Setting up a Compile Environment (Windows)

Before we actually start using TortoiseHg and commit stuff to the repository, we'll be setting up some things in order to be able to use the makefile. This makefile is cross platform, but you'll have to install a few tools to be able to use Unix commands on your Windows system first. Necessary tools to use the makefile are MinGW and MSYS. If you want to do some more development stuff than just compiling a grf using a makefile then you might want the MSYS DTK as well.

Ofcourse, in order to compile grfs you need GRFCodec and NFORenum as well.


Minimalist GNU for Windows is available for download from

Download it and follow the steps of the installer. For the installation directory I recommend C:\dev\MinGW. Don't install in C:\Program Files as a path with spaces in it might cause problems. If you're thinking about starting to compile OpenTTD yourself, you need to select the additional C language support (gcc-core) and C++ language support (gcc-g++) as well. Other defaults are fine and just complete the wizard to start the installation.


Minimal SYStem adds a few UNIX tools (like make, bash and grep) to your system. On Windows Vista and up you need at least version 1.0.11 which is a release candidate at the time of writing. The stable version 1.0.10 will most likely not work correctly on your Vista operating system. Downloads are available here:; you need the executable from the list.

Download it and follow the steps of the installer. For the installation directory I recommend C:\dev\msys. Again don't install in C:\Program Files as a path with spaces in it might cause problems. If the installation is successful, a command prompt window will ask where you have your MinGW installed. Provide the information to finish the installation.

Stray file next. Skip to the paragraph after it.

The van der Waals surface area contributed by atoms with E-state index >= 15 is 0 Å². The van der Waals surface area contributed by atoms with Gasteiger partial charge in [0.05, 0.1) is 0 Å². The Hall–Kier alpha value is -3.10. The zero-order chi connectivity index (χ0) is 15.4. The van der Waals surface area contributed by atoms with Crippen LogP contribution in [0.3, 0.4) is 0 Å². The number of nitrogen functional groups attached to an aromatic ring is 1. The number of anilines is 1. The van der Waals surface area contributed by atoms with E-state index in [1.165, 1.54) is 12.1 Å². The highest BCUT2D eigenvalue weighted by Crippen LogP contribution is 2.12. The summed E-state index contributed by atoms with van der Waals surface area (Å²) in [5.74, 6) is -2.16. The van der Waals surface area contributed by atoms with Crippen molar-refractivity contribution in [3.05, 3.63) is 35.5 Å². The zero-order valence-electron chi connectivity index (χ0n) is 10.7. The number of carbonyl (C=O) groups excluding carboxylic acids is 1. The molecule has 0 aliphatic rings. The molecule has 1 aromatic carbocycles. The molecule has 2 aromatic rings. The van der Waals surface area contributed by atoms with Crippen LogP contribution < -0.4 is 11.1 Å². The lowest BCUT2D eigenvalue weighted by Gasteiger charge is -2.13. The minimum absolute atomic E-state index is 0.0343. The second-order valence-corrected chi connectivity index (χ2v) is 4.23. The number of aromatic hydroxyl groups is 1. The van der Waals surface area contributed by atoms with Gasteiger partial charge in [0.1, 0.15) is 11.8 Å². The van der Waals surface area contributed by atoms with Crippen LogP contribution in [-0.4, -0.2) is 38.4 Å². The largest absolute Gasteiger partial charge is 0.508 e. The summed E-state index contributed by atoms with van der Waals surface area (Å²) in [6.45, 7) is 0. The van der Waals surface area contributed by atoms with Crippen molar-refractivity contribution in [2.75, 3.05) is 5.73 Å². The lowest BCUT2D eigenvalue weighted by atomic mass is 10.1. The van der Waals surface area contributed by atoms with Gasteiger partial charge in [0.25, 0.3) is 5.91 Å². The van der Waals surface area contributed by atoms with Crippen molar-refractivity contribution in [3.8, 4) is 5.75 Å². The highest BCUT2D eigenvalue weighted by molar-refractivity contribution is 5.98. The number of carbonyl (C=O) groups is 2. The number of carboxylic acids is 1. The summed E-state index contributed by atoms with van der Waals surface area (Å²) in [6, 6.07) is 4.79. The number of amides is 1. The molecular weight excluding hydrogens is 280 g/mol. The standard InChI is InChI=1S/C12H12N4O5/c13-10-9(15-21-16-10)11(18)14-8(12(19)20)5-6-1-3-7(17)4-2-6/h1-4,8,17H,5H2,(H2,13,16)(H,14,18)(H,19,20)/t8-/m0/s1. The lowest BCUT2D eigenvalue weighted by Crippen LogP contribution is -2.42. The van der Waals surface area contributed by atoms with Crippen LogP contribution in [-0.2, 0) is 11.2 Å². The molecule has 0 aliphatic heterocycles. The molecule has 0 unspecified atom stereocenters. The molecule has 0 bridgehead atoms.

The MSYS Development ToolKit is available for download from If you want to check for a newer version you can do that here: As indicated before this is not required to be able to use the makefile, but might be useful if you want to use your development environment for something else as well.


GRFCodec is the tool used to create a grf from one or more .nfo and .pcx files. A stable version is available for download from OpenTTD's compile farm:

Download a version of your liking and extract the grfcodec.exe file to C:\dev\newgrf\bin.


NFORenum is a tool that checks and reformats NFO code. Run your .nfo through it and it tells you about most of the bugs in it. Nforenum is available for download from the OpenTTD compile farm

Download Nforenum and extract nforenum.exe to C:\dev\newgrf\bin.

Adding everything to the PATH Environment Variable

By adding C:\dev\MinGW\bin, C:\dev\msys\bin and C:\dev\newgrf\bin to your system's PATH environment variable, you can access all of the tools in those directories from any other directory on your system. So for instance you can run grfcodec from your My Documents folder without the executable having to actually be in there.

  • Rightclick Computer (on the desktop or in the Start menu) and select Properties.
  • Vista: Click Advanced System Settings in the task pane at the left.
  • A dialog box appears. On the tab Advanced click Environment Variables.
  • A dialog box with two textboxes appears. In the bottom one of the two textboxes find the Path entry and select it.
  • Click the edit button below the text box. Yet another dialog box appears.
    It is important to not remove anything from the string displayed there!
  • Now at the end of that string add the full paths to the installation directories of MinGW, MSYS and GRFCodec/NFORenum, seperated by semi-colons.
    If you used the installation directories as indicated in these guides, add the following to the end of the string:
  • When you've done that, click OK three times to close all dialog windows.
  • A set of (German) screenshots of all this is available here:


Now you're all set up to actually start using Mercurial/TortoiseHg and compile grfs yourself!

Using TortoiseHg »